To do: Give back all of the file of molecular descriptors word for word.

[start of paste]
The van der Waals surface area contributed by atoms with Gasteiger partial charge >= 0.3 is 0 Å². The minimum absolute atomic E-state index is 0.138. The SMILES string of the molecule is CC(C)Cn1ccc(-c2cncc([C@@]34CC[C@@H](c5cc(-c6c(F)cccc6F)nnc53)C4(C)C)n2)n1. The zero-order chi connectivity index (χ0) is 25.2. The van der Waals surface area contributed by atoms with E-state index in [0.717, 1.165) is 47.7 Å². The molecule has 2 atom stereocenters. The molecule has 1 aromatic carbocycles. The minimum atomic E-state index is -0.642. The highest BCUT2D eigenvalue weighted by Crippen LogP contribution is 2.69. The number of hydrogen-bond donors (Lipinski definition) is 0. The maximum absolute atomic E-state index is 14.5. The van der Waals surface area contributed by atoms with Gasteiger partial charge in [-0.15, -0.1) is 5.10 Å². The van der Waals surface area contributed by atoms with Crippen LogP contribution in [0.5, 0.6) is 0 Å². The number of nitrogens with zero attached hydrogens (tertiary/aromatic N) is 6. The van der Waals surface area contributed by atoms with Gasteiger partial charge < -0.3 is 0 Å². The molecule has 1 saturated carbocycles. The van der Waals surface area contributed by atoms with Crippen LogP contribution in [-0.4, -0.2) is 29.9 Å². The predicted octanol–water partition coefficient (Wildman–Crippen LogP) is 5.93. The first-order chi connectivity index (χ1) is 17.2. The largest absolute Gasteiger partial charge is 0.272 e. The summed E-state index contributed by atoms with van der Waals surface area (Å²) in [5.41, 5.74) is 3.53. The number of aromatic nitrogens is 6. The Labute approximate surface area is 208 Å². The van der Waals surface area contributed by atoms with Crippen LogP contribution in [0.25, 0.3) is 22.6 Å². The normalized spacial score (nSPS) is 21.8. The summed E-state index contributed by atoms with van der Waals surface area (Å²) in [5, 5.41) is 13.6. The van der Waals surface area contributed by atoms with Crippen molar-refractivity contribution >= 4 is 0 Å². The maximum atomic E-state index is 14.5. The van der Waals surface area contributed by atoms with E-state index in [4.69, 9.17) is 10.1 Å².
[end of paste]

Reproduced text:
The van der Waals surface area contributed by atoms with Gasteiger partial charge >= 0.3 is 0 Å². The minimum absolute atomic E-state index is 0.138. The SMILES string of the molecule is CC(C)Cn1ccc(-c2cncc([C@@]34CC[C@@H](c5cc(-c6c(F)cccc6F)nnc53)C4(C)C)n2)n1. The zero-order chi connectivity index (χ0) is 25.2. The van der Waals surface area contributed by atoms with E-state index in [0.717, 1.165) is 47.7 Å². The molecule has 2 atom stereocenters. The molecule has 1 aromatic carbocycles. The minimum atomic E-state index is -0.642. The highest BCUT2D eigenvalue weighted by Crippen LogP contribution is 2.69. The number of hydrogen-bond donors (Lipinski definition) is 0. The maximum absolute atomic E-state index is 14.5. The van der Waals surface area contributed by atoms with Gasteiger partial charge in [-0.15, -0.1) is 5.10 Å². The van der Waals surface area contributed by atoms with Crippen LogP contribution in [0.5, 0.6) is 0 Å². The number of nitrogens with zero attached hydrogens (tertiary/aromatic N) is 6. The van der Waals surface area contributed by atoms with Gasteiger partial charge < -0.3 is 0 Å². The molecule has 1 saturated carbocycles. The van der Waals surface area contributed by atoms with Crippen LogP contribution in [-0.4, -0.2) is 29.9 Å². The predicted octanol–water partition coefficient (Wildman–Crippen LogP) is 5.93. The first-order chi connectivity index (χ1) is 17.2. The largest absolute Gasteiger partial charge is 0.272 e. The summed E-state index contributed by atoms with van der Waals surface area (Å²) in [5.41, 5.74) is 3.53. The number of aromatic nitrogens is 6. The Labute approximate surface area is 208 Å². The van der Waals surface area contributed by atoms with Crippen LogP contribution in [0.25, 0.3) is 22.6 Å². The normalized spacial score (nSPS) is 21.8. The summed E-state index contributed by atoms with van der Waals surface area (Å²) in [5, 5.41) is 13.6. The van der Waals surface area contributed by atoms with Crippen molar-refractivity contribution >= 4 is 0 Å². The maximum atomic E-state index is 14.5. The van der Waals surface area contributed by atoms with E-state index in [4.69, 9.17) is 10.1 Å².